“He Named Me Malala” inspires and educates

Sabrina Dong

The documentary “He Named Me Malala” that was released on October 22, is based on the autobiography “I am Malala,”  and focuses on the inspiring story of Malala Yousafzai who bravely spoke out against the Taliban and continues to fight valiantly for female education. The movie is elegantly filmed and offers a refreshing look at the story of Malala and her impact on education in the developing world.

The film not only chronicles Malala’s life after leaving Pakistan, her recovery after being shot in the face by the Taliban, and her winning of the Nobel Peace Prize, but also gives viewers a sense of her personality and spirit, through telling stories of her new life in England and recounts of her recovery.

Made by Davis Guggenheim, the director of the successful documentary, “Waiting For ‘Superman,’” Malala’s story is expertly woven through a variety of personal interviews, clips of her daily life, snippets of her various speeches and news appearances, and beautiful animations.

Malala
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Malala’s story began in 2009, when she agreed to write an anonymous blog for the BBC Urdu service, documenting the violence of the Taliban in Swat Valley and the destruction of schools. The Taliban, a de

structive Islamic group in Afghanistan, had heavy influence on daily life in the Swat Valley, banning media and limiting women’s freedoms including the right for females to attend school.

After being revealed as the author of the blog, Malala and some of her friends were shot by the Taliban on a school bus on their way home. Suffering a wound in the head, she and her family moved to England for safety where she recovered from the injury that cost her the ability to have full motion in the left side of her face and to hear in her left ear.

Despite this, Malala continues to speak out against the Taliban and advocate for the education of girls across the world. At the age of 17, she became the youngest person to win the Nobel Peace Prize, in 2014.

The film does an excellent job emphasizing that although Malala is an international figure of hope and bravery who has done great work for the fight for education, she is still only a teenager. By alternating between shots of her progress as a female education advocate and snippets of her daily life, the makers of the documentary give the viewer a greater sense of Malala’s personality.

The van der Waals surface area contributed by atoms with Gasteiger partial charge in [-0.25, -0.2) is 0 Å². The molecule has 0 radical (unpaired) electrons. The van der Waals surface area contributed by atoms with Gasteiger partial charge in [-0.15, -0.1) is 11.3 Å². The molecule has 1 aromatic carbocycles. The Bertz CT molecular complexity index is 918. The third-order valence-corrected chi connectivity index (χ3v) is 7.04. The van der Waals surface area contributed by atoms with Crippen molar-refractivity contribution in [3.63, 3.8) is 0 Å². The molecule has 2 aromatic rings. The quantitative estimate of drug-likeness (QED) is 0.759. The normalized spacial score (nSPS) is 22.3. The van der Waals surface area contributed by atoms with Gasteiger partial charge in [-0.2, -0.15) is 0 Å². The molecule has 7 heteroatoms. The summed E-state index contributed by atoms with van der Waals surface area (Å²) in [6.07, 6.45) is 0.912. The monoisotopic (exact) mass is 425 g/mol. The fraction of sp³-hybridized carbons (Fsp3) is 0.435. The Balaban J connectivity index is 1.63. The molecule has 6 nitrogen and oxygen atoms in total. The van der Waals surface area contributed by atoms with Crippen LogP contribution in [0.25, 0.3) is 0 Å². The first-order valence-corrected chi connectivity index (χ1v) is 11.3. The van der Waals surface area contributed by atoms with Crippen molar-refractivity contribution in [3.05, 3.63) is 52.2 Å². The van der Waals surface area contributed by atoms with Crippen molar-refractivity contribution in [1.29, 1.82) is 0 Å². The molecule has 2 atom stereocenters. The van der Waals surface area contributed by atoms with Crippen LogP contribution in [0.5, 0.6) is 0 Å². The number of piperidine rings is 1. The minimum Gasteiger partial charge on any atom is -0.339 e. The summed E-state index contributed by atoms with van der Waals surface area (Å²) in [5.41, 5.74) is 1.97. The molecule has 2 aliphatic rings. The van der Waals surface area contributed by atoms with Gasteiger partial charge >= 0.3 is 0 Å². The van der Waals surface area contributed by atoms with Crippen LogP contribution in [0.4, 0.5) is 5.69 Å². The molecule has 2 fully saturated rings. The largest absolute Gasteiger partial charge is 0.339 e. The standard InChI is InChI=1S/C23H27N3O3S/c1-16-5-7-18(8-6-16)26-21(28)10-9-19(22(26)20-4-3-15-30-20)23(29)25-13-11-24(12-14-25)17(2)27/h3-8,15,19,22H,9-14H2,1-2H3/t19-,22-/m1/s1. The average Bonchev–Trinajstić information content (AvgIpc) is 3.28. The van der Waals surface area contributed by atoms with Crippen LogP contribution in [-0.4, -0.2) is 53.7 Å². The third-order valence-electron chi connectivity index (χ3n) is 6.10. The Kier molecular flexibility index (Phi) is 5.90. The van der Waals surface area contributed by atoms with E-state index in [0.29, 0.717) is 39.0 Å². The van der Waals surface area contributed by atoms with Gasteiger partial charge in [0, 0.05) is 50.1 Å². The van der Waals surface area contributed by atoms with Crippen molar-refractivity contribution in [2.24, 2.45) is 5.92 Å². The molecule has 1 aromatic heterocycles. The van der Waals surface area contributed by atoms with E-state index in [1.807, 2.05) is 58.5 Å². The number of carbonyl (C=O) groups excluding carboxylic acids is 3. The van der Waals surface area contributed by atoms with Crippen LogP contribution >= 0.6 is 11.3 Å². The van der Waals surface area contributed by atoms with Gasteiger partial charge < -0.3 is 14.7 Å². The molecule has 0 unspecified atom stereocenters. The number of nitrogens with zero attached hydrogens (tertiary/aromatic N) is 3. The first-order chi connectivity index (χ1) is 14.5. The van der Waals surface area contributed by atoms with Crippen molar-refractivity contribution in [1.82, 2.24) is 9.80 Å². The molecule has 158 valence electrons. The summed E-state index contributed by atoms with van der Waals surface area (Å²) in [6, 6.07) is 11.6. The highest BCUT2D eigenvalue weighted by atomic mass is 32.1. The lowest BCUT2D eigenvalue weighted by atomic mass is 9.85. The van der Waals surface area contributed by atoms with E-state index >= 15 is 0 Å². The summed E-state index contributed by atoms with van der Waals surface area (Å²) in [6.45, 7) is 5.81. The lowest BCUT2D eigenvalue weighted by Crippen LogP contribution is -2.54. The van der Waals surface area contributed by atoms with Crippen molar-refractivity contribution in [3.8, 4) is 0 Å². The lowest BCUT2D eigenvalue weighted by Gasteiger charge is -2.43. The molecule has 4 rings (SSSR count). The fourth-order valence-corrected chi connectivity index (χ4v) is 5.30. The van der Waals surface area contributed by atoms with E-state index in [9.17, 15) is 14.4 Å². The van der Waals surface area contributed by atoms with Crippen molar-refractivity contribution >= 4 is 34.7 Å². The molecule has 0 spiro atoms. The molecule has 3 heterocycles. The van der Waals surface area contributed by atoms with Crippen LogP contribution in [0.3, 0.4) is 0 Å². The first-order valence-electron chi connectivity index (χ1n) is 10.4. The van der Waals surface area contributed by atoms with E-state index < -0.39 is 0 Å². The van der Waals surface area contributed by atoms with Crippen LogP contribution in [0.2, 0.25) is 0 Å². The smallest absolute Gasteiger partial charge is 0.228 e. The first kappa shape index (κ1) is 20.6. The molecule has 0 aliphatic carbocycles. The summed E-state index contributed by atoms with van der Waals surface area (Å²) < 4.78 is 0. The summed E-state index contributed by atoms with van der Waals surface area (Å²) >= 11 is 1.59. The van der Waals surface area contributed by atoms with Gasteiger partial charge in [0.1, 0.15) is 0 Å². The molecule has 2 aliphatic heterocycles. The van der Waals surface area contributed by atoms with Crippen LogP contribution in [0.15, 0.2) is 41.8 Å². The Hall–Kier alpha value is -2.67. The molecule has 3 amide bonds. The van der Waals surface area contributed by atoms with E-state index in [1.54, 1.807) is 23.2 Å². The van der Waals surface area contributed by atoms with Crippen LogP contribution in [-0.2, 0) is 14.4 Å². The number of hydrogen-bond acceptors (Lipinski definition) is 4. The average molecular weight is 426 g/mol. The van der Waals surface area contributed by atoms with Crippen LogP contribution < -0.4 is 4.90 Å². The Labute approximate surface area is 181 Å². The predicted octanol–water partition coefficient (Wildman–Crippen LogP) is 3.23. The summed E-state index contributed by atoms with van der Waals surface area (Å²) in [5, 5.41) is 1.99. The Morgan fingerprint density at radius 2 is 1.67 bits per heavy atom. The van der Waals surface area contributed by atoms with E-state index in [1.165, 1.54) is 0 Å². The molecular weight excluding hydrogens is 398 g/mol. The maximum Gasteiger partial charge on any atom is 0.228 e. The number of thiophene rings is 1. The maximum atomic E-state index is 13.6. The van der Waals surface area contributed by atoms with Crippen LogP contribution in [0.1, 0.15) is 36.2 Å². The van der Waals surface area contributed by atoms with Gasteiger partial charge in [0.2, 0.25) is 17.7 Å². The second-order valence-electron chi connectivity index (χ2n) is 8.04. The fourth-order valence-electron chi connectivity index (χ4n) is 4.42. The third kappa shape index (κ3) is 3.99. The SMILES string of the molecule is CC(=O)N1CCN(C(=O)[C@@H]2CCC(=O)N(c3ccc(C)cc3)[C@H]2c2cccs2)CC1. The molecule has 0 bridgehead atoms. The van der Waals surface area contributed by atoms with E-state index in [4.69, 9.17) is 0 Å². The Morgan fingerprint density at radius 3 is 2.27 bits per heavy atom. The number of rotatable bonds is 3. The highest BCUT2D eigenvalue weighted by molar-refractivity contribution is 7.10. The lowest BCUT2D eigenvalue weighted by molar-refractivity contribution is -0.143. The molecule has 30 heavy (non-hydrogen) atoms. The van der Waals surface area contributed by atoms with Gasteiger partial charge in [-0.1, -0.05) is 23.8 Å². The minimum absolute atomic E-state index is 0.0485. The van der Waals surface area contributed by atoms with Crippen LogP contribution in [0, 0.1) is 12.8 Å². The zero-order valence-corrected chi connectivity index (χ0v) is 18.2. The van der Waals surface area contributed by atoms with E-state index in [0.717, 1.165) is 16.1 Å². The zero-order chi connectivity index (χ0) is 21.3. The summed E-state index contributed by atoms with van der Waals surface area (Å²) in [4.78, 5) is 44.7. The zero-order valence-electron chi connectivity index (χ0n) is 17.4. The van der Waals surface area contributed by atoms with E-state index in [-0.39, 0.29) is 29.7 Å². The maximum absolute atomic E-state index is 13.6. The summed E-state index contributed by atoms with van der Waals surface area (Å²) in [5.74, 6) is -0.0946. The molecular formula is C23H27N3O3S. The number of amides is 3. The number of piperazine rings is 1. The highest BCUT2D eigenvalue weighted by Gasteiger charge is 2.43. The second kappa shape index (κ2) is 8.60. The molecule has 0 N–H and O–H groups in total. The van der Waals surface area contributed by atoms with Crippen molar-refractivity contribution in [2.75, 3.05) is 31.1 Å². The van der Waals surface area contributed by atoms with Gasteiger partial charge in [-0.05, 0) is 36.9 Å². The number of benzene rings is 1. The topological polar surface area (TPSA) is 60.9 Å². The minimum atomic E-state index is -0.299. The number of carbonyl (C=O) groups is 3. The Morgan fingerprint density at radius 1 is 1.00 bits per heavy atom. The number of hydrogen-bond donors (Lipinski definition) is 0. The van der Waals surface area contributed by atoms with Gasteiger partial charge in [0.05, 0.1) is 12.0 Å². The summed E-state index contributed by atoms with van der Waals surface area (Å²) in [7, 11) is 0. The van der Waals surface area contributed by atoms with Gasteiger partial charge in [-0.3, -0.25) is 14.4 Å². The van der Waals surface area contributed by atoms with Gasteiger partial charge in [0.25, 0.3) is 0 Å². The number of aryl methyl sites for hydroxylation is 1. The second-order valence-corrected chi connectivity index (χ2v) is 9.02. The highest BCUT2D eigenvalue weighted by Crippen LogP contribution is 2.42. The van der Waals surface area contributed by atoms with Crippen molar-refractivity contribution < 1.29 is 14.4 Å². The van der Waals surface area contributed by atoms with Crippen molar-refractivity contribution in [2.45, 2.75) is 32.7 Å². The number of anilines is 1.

Despite all of her accomplishments, Malala, like many teens has to work hard to complete her homework and maintain her grades, she fights with her brothers, she worries about making friends at school, and she has crushes.

Malala’s sweet and lovable personality shines throughout the entire film through clips that show her enthusiastically talking about her favorite rugby and cricket players and her bashful attitude when talking about boys.

The film also offers a rare glimpse at the personality of the people in Malala’s family. After moving to England, her mother especially struggled to fit into Western culture, coping with the foreign language and being separated from her friends in Pakistan.

Malala and her two brothers, Kushal and Atal, playfully tease each other often. Her brothers call her a “book addict,” because she spends so much time studying. Despite her diligent study habits and academic success in Pakistan, Malala struggles in her new English school, earning C’s and D’s in many subjects but works very hard to improve, which exemplifies Malala’s incessant perseverance despite obstacles she faces.

Although Malala’s story is well known and has been told through many news platforms and her autobiography, this documentary gives a fresh look at Malala and her influence as an advocate and beacon of hope for girls everywhere.

Leaving the film, I felt a more personal connection to Malala. The difference between simply reading her story through news articles and biographies and watching the documentary, hearing her tell it, is significant. The film beautifully captures Malala’s spirit and personality.

At the end of the movie, the whole theatre applauded. The documentary leaves you with a lingering feeling of inspiration and hope for the future of education in developing countries.

However, this movie may be difficult to see because it is playing in a very limited number of theatres. The sole theatre playing the film in Marin is the Century Regency 6 on Smith Ranch Road in San Rafael, where it will stop playing on Wednesday Oct 28. It is also playing in various theatres in San Francisco.

Despite the limited theatre choice, He Named Me Malala qualifies as an inspiring must-see this fall.